The World Bank's lead dam specialist Alessandro Palmieri believes that the Bumbuna hydropower project, in post-conflict Sierra Leone, exemplifies the right way to implement stakeholder involvement in hydropower projects.
Several new World Bank papers have been published in the last few weeks regarding private participation in infrastructure - for those that are interested:
The latest edition of Beyond Transition: the Newsletter about Reforming Economies has a great set of articles about energy issues in transition countries.
In their paper Electricity reform in developing and transition countries: A reappraisal, J.H. Williams and R. Ghanadan find that the standard menu for reform of electricity markets in developing countries has been ill-suited to local conditions.
Despite fundamental differences in motivations and conditions, non-OECD reform policies were largely based on the theoretical analysis and policy recommendations of economists concerned principally with deregulation in the US and Europe.
Joseph Stiglitz believes the nationalization plans of the Morales government in Bolivia should be praised and criticizes the conditions under which previous oil deals were penned:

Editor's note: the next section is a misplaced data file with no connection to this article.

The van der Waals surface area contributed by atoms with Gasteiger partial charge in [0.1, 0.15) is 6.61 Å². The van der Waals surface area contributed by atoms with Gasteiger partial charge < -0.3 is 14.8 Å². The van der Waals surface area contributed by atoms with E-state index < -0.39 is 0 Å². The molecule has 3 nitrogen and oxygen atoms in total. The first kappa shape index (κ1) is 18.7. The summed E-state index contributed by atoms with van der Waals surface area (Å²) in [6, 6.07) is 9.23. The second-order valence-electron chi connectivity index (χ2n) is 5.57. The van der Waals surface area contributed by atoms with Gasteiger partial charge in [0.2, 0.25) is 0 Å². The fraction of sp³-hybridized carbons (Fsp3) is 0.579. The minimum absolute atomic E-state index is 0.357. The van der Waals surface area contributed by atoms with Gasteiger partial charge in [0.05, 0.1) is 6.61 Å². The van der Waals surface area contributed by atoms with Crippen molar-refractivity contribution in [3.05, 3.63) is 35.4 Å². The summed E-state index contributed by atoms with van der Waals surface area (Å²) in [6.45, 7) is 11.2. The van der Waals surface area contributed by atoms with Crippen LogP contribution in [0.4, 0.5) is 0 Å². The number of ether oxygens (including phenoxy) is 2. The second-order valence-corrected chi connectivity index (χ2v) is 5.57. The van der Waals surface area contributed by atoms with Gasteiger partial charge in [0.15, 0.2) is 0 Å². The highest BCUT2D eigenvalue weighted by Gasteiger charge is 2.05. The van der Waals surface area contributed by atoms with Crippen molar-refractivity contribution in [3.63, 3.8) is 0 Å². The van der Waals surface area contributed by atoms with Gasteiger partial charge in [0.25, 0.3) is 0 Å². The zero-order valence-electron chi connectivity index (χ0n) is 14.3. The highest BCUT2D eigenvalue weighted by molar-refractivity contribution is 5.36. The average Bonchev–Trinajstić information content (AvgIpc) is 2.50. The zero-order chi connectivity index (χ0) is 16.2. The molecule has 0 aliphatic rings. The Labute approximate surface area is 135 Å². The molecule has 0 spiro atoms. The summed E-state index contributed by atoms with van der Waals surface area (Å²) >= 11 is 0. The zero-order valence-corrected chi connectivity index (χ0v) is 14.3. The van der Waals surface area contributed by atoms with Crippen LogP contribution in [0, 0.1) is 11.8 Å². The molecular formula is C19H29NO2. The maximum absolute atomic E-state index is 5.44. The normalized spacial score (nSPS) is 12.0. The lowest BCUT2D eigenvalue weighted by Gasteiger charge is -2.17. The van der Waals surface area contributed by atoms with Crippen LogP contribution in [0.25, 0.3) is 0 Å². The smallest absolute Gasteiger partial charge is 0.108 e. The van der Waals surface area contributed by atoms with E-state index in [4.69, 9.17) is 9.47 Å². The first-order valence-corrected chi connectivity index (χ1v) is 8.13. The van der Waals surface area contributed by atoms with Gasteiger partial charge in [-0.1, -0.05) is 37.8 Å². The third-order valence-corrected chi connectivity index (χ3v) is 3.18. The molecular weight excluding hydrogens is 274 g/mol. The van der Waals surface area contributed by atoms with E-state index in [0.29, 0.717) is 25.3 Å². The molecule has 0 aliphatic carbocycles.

A global switch to efficient lighting systems would trim the world's electricity bill by nearly one-tenth… [and] better building regulations would boost uptake of efficient lighting… The IEA [also] concludes, there is no need to wait for LEDs. Policy measures and individual action to bring the switch would slash 38% from the global electricity bill for lighting by 2030.
Reforming an African electricity company requires tough love, persistence -- and a little luck. Just ask Jean-David Bile, a civil engineer in the central African country of Cameroon. Bile runs AES Corp.'s electricity operation in Cameroon, a national grid that is chiefly powered by two large dams and was formerly fully owned by the infamously corrupt government of Cameroon.
Hunger and disease vs. climate change – the UN asks which of these is more important to saving the world?
Going to Market: Trade and Traders in Six Afghan Sectors is an enjoyable must-read for those interested in the Afghan economy.